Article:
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Facts & Figures

Who's Who?

Family Connections

Eugène de Beauharnais (1781–1824) was the son of Rose, Vicomtesse de Beauharnais (Josephine) from her first marriage to Alexandre, Vicomte de Beauharnais, who was executed during the Reign of Terror. Eugène became the stepson of Napoleon, ably commanding the Army of Italy. His titles included Viceroy of Italy and Hereditary Grand Duke of Frankfurt.

Louis Bonaparte (1778–1846) was the younger brother of Napoleon Bonaparte. He married Hortense de Beauharnais, (10 April 1783 – 5 October 1837) daughter of Josephine and stepdaughter of Napoleon. They would reign as King and Queen of Holland between 1806 and 1810. Their son was Napoleon III.

Elisa Bonaparte (1777–1820) was the younger sister of Napoleon Bonaparte. She was the only sister with real political power as Princess of Piombino and Lucca and Grand Duchess of Tuscany.

Caroline Murat (1782–1839) was the younger sister of Napoleon Bonaparte. She married Joachim Murat (1767–1815), a dashing cavalry officer under Napoleon who became King of Naples.

Jérôme Bonaparte (1784–1860) was the youngest brother of Napoleon Bonaparte. He was made the King of Westphalia, a realm created by Napoleon from the north-western states of Germany.

Joseph Bonaparte (1768–1844) was the older brother of Napoleon Bonaparte. Napoleon made him King of Spain, from 1808 to 1813.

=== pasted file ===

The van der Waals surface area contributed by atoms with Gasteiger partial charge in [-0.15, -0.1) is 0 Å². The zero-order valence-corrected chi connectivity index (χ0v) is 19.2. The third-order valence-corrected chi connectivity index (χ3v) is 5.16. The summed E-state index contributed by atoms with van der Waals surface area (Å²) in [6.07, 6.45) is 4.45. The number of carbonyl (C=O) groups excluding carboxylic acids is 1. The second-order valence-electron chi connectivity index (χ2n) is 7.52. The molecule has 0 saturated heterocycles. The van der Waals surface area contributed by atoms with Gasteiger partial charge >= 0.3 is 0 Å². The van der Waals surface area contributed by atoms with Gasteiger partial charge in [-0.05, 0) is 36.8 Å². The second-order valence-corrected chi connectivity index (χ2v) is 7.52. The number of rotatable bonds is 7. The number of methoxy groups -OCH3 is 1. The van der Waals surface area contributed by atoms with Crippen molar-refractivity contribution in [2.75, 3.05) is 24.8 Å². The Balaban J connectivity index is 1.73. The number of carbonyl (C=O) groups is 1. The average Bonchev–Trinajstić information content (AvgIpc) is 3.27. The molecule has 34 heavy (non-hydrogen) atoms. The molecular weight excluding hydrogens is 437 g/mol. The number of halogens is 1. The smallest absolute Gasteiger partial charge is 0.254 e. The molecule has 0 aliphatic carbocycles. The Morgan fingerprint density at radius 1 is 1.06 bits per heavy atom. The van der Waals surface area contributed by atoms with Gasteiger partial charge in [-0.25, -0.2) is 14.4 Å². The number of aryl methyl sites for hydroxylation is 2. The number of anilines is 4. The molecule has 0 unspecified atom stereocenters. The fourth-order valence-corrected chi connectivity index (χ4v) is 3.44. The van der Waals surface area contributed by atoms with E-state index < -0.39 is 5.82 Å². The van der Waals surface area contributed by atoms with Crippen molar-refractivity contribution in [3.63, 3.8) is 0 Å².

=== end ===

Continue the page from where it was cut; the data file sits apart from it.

Marie-Louise of Austria (1791–1847) was the second wife of Napoleon Bonaparte and therefore the second Empress of France (between 1810 and 1814). She would later become ruler of Parma, Piacenza and Guastella until her death. She bore Napoleon his only son; Napoleon François Joseph Charles Bonaparte (1811–1832). As the only legitimate son of Napoleon, he was the successor to Napoleon’s Empire and was titled as Napoleon II. He died of tuberculosis at the age of 21.

Maria-Letizia Ramolino Bonaparte (1750–1836) was the mother of Napoleon Bonaparte. She was given the title Madame Mère after Napoleon was crowned Emperor.

Other Significant Figures

Dominique-Vivant Denon (1747–1825) was the Minister of Arts under Napoleon Bonaparte. He was appointed the first director of the Louvre in 1804.

Raza Roustam (1783–1845) was Napoleon Bonaparte’s famous Mameluke bodyguard. At age 13, Raza was kidnapped and sold into slavery in Cairo. He was presented to Napoleon in 1799 by the Sheikh of Cairo, and was his bodyguard until 1814 when Napoleon was sent into exile.

Pope Pius VII (1742–1823) was present at Napoleon Bonaparte’s coronation in 1804. He formed a treaty with Napoleon, but Emperor and Pope always remained in conflict. The Pope did not approve of Napoleon’s second marriage, believing that his first was still valid.